$12 for Two vouchers, Each Good for $10 at Charleston Caribbean Creole Food Truck ($20 Total Value)

Charleston Caribbean Creole Food Truck Charleston

$12
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$20 40% $8
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In a Nutshell

Enjoy Charleston Caribbean Creole favorites such as gumbo, po’boys, and jerk chicken on the go at this mobile eatery

The Fine Print

Promotional value expires 120 days after purchase. Amount paid never expires. May be repurchased every 120 days. Limit 1 per person. May redeem across visits. Valid only for option purchased. All goods or services must be used by the same person. Food truck locations change daily. Please look here: http://gr.pn/charleston-caribbean-creole for most up to date location. Not valid for use at any festivals. Merchant is solely responsible to purchasers for the care and quality of the advertised goods and services.

The Deal

  • $12 for two vouchers, each good for $10 worth of Charleston-style Caribbean and Creole food ($20 value)

Gumbo: A Multicultural Melting Pot, Literally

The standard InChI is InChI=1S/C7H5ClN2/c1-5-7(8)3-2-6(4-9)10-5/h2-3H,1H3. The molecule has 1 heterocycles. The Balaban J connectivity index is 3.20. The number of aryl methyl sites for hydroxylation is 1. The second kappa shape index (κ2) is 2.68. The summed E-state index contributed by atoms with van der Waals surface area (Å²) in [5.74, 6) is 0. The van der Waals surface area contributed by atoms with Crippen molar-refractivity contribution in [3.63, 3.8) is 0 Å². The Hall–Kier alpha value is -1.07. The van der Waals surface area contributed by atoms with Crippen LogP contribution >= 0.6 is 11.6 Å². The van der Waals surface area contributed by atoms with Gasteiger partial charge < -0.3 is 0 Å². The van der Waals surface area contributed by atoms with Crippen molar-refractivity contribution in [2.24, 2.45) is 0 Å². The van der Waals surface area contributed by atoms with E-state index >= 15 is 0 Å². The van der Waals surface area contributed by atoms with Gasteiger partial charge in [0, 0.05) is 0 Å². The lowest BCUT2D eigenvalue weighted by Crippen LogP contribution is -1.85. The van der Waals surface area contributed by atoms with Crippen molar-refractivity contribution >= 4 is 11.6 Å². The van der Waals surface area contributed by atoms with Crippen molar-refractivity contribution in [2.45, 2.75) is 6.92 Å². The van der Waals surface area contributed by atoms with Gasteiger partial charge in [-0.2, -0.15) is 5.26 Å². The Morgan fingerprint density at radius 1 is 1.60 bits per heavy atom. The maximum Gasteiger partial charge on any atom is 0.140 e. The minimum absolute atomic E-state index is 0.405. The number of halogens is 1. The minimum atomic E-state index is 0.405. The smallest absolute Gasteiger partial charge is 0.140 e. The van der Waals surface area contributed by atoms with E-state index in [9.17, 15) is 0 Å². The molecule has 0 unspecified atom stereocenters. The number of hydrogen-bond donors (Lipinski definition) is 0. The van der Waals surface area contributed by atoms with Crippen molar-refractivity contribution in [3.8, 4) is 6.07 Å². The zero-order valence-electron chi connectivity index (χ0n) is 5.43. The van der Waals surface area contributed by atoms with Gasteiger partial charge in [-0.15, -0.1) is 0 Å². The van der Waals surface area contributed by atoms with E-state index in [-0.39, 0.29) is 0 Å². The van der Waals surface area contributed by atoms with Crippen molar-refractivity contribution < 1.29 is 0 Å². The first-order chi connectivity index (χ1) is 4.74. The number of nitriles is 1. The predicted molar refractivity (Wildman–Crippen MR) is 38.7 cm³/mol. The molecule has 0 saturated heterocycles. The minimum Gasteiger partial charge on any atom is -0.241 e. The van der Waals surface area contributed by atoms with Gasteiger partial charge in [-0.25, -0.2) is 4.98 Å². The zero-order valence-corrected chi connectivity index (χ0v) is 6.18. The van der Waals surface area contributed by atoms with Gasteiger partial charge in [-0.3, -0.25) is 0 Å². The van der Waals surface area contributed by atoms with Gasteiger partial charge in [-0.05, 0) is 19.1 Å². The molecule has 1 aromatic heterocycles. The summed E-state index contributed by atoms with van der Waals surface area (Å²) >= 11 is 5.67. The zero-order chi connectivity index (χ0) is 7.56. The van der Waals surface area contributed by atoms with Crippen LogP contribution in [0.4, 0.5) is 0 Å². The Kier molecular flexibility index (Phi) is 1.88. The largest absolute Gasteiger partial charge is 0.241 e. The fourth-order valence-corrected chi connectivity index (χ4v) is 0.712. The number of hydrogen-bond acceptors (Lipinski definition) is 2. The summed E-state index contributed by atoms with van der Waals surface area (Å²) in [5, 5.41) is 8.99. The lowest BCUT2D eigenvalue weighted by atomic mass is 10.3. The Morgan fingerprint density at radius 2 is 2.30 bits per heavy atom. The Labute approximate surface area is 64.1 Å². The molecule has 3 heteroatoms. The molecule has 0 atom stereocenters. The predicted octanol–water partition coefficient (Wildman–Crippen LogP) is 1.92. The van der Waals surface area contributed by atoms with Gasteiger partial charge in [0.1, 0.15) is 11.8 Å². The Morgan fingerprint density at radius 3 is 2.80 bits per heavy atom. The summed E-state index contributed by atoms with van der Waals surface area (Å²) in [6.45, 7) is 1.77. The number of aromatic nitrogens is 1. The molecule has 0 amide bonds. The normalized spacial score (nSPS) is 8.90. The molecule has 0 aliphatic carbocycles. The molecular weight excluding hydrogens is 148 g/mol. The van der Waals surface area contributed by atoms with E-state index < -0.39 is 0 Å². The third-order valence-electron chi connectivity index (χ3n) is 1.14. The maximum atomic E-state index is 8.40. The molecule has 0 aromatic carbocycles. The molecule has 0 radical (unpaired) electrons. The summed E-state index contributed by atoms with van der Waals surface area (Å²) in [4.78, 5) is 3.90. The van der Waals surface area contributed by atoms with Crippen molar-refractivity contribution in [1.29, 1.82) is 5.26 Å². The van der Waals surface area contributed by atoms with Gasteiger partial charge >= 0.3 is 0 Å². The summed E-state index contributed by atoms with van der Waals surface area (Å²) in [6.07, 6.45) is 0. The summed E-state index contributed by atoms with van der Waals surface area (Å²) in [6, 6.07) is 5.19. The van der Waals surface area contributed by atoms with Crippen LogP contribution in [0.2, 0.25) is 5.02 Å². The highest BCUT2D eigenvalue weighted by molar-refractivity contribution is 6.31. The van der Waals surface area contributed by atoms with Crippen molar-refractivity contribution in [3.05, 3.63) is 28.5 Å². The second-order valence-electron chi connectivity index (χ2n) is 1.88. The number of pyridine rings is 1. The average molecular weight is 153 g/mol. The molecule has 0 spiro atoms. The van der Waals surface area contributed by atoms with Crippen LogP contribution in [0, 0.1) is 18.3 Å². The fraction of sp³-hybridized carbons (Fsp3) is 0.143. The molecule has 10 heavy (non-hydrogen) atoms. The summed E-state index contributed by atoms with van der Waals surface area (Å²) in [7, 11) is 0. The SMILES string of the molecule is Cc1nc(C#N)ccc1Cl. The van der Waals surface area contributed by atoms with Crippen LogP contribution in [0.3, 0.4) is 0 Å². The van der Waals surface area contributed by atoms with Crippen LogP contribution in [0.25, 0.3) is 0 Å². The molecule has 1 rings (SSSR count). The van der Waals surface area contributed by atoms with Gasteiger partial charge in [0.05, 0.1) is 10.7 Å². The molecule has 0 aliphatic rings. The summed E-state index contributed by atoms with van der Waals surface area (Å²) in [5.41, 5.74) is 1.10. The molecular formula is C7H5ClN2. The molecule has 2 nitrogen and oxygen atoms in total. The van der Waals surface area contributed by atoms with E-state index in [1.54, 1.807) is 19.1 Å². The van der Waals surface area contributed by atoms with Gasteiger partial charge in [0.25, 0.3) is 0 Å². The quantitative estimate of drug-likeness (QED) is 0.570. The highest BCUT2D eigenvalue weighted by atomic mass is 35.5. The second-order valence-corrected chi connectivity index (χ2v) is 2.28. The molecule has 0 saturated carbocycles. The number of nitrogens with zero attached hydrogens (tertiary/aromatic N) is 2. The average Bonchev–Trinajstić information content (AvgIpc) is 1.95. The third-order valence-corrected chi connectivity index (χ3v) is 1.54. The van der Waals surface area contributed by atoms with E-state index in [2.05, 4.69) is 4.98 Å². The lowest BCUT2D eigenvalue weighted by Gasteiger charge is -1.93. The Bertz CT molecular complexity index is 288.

Creole recipes are some of the oldest American traditions. Dig in to our exploration of perhaps the most famous creole specialty—gumbo.

There is perhaps no greater sign of Louisiana’s culinary heritage than the mélange of aromas that wafts from a pot of simmering gumbo—a cornerstone of creole cooking from as far back as the time of the Louisiana Purchase. Nearly every recipe calls for some kind of roux, a traditional French sauce that consists of butter, oil, or some other fat mixed with flour. Beyond that, the specific spices and ingredients vary wildly, but most versions of gumbo fall into one of three general categories. Seafood gumbos feature oysters, crawfish, and other catches simmered with okra and vegetables, whereas filé gumbo uses a spicy herb made from ground sassafras leaves to highlight the savory flavor of andouille, poultry, ham, or smoked links. The third variant is known as gumbo z’herbes, a vegetarian recipe traditionally served during Lent.

Despite its indisputable creole ties, gumbo can’t actually be traced to a single cultural tradition. The version using filé powder, for instance, originally derives from Native American cultures. Either way, the name itself comes from the West African term “gombo,” which means “okra”—a plant native to Africa that the French colonists of Louisiana likely introduced to North America in the early 1700s.

Customer Reviews

The food was excellent! I had the shrimp po boy and my bf had the ribeye steak sandwich. Everything came out hot and quick! Great place to eat!
Shenita R. · June 8, 2017
The oxtails were very yummy and the service was fast yet personable. I will definitely be back!
Linda C. · June 7, 2017
Very good!!!!
Kelsey C. · March 3, 2017

By purchasing this deal you'll unlock points which can be spent on discounts and rewards. Every 5,000 points can be redeemed for $5 Off your next purchase.